Available by clicking on the titles below and registering through the NJC website, these free courses include:

The Neuroscience of Addiction. This self-study course offers an introduction to the opiate epidemic, why individuals use drugs, and the long-term effects of addictive drugs on the brain. Designed for judges, probation staff, and other criminal justice system stakeholders, the course takes approximately two hours to complete, and is presented by NJC distinguished faculty member Timothy P. Condon, PhD, a preeminent expert in the neuroscience of addiction and its application to policy and practice.

Evidence-Based Sentencing for Drug Offenders. This self-study course addresses several aspects of sentencing and supervision of people with substance use disorders, including matching treatment and supervision to the individuals’ clinical needs and risks of reoffending. Providing tools, resources, and evidence-based approaches for judges, the course takes approximately two to four hours to complete, and is presented by NJC distinguished faculty member Roger Peters, PhD, a prolific author, researcher, and professor in the Department of Mental Health Law and Policy at the University of South Florida (USF).

Medication-Assisted Treatment. This self-study course addresses how medication-assisted therapies can be used to treat substance abuse disorders, including discussions on the opiate epidemic; the impact of addiction on the brain; relapse, overdose, and mortality rates; and how medication-assisted treatment can work. Designed for leaders and practitioners in criminal justice, the course takes approximately two to four hours to complete, and is presented by NJC distinguished faculty member Joshua D. Lee, MD, director of the NYU ABAM Fellowship in Addiction Medicine, and a clinician researcher focused on addiction pharmacotherapies.

Created by the Center for Health and Justice at TASC and the National Judicial College, the Justice Leaders Systems Change Initiative (JLSCI) helps local jurisdictions create and implement practical, collaborative responses to substance abuse and addiction among offenders and is funded by the Substance Abuse and Mental Health Services Administration’s Center for Substance Abuse Treatment (SAMHSA/CSAT), the National Institute on Drug Abuse (NIDA), the Bureau of Justice Assistance (BJA).

TASC, Partners Launch Supportive Release Center by Cook County Jail

(Chicago) – In collaboration with the University of Chicago Health Lab, the Cook County Sheriff’s Office, and Heartland Health Outreach, on July 26, 2017, Treatment Alternatives for Safe Communities (TASC) announced the launch of the Supportive Release Center (SRC), an innovative new program that provides short-term, critical services to people with high needs as they are released from the Cook County Jail.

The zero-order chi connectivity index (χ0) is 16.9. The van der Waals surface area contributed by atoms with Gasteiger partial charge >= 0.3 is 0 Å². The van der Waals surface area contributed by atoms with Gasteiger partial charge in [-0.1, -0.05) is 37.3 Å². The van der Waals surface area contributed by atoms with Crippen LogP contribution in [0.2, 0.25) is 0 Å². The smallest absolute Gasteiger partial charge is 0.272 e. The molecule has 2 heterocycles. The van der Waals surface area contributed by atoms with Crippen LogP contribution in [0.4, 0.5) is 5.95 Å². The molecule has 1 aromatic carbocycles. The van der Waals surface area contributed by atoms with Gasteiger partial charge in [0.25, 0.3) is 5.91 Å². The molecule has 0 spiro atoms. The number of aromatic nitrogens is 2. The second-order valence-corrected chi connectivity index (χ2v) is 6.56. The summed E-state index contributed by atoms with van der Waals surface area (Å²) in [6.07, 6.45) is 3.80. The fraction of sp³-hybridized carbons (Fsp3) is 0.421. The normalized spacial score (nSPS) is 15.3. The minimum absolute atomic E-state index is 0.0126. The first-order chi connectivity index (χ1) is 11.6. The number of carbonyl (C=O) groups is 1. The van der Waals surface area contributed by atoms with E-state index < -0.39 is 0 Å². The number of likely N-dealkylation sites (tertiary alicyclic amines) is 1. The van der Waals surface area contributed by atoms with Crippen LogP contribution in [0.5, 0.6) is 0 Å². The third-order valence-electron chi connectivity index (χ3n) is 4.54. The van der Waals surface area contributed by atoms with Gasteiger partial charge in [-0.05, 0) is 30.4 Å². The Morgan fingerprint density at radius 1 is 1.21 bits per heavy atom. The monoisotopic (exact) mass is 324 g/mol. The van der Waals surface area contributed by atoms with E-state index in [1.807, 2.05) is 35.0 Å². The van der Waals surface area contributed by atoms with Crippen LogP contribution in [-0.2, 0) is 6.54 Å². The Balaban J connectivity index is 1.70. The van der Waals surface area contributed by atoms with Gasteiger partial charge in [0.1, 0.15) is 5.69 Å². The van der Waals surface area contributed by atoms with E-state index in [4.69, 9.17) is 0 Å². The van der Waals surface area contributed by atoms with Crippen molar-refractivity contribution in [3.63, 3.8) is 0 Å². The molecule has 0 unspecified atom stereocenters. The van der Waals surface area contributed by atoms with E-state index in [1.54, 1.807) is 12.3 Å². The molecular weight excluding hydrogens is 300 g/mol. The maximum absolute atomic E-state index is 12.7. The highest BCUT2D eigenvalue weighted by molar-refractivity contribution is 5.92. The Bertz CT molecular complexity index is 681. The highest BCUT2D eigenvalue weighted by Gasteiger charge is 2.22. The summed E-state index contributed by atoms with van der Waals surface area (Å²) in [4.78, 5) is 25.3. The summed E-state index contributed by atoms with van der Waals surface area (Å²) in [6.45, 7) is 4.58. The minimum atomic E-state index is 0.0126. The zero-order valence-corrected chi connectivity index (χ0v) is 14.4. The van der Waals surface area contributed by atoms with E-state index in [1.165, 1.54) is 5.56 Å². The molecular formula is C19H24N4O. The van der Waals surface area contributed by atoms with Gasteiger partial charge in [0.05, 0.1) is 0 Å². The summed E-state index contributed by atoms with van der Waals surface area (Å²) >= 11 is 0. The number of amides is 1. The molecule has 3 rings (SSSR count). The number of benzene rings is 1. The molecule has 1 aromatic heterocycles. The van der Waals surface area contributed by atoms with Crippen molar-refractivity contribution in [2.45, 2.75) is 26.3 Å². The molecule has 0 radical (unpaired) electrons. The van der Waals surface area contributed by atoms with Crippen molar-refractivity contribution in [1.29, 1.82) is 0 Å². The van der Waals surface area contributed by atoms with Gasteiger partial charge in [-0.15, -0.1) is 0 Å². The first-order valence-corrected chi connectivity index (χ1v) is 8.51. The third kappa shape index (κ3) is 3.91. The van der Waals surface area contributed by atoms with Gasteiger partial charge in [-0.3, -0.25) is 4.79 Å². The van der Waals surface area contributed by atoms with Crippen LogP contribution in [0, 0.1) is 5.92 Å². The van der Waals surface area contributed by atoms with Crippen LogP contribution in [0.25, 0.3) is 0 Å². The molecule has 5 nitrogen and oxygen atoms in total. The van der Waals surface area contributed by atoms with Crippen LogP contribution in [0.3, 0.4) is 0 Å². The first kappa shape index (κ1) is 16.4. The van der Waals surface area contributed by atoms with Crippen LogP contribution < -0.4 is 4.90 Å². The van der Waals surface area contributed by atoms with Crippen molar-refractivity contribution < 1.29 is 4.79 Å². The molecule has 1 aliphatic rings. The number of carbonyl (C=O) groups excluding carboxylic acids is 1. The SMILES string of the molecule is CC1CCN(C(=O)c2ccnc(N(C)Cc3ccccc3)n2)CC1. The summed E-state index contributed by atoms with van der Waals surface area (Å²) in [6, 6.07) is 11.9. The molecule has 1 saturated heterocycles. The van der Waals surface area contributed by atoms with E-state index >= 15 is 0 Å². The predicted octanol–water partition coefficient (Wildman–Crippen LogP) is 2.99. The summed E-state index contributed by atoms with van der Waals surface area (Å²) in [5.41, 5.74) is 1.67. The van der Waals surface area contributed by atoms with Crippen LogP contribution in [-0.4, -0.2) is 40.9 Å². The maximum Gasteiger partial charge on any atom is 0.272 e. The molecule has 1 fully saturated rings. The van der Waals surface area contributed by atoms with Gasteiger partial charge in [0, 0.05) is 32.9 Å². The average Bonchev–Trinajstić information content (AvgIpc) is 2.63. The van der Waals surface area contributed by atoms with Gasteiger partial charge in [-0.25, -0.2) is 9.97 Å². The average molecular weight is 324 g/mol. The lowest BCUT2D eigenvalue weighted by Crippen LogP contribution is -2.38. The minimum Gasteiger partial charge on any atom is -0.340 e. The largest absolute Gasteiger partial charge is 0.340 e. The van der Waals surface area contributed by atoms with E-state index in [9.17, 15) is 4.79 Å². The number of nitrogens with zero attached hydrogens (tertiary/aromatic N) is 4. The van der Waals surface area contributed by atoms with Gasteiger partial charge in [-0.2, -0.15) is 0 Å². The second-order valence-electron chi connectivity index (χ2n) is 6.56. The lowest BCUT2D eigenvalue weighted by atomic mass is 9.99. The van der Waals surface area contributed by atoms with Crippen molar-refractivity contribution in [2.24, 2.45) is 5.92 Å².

SRC Ribbon Cutting

Supportive Release Center Ribbon Cutting, July 26, 2017. Left to right: Pamela F. Rodriguez, TASC; Dr. David Meltzer, University of Chicago Harris School of Public Policy; Cook County Sheriff Tom Dart; Dr. Daniel Diermeier, University of Chicago; Ed Stellon, Heartland Health Outreach; Dr. Harold Pollack, University of Chicago Urban Labs.

The SRC offers a brief overnight stay and linkages to community-based services for individuals who are struggling with mental illness, substance use disorders, or homelessness.

The facility, owned and administered by TASC, is located just blocks away from the Cook County Jail. It offers a “softer landing” for vulnerable persons who are being released from the jail, with the goal of reducing re-arrests, future incarceration, adverse health outcomes, and future incidents of homelessness.

SRC Exterior

 

SRC Interior with Staff

At the Cook County Jail—the largest single site jail in the United States—staff estimate that at least 30 percent of the daily population is living with some form of mental illness. An April 2016 survey study conducted by the UChicago Health Lab found that over 70 percent of respondents being released from Cook County Jail indicated some form of mental illness, substance use disorder, or other acute need, including feeling unsafe leaving the jail or an immediate need for medical care. More than one in three of those leaving the jail with indications of mental illness and substance use disorders were re-arrested within just five months of release. With approximately 70,000 individuals passing through the jail each year, the need to better serve individuals as they transition out of the jail has become a pressing public health concern.

“We know that people released from jail often don’t have a safe place to go, especially if they are facing addiction, mental illness, or homelessness,” said TASC President Pam Rodriguez. “The SRC represents a collective effort of partners in the nonprofit sector, academia, government—and supported by private donors—to create a better path to health and safety.”

The Cook County Sheriff’s Office provides assistance in assessing and recruiting people for the center as they are leaving the jail. Participation in the SRC is voluntary, and interested participants are transported to the SRC by TASC staff, where they receive light food, clothing, and access to showers. TASC staff at the SRC conduct needs assessments and facilitate linkages to services in the community, including substance use treatment, mental health services, supportive housing, job training programs, and legal aid resources.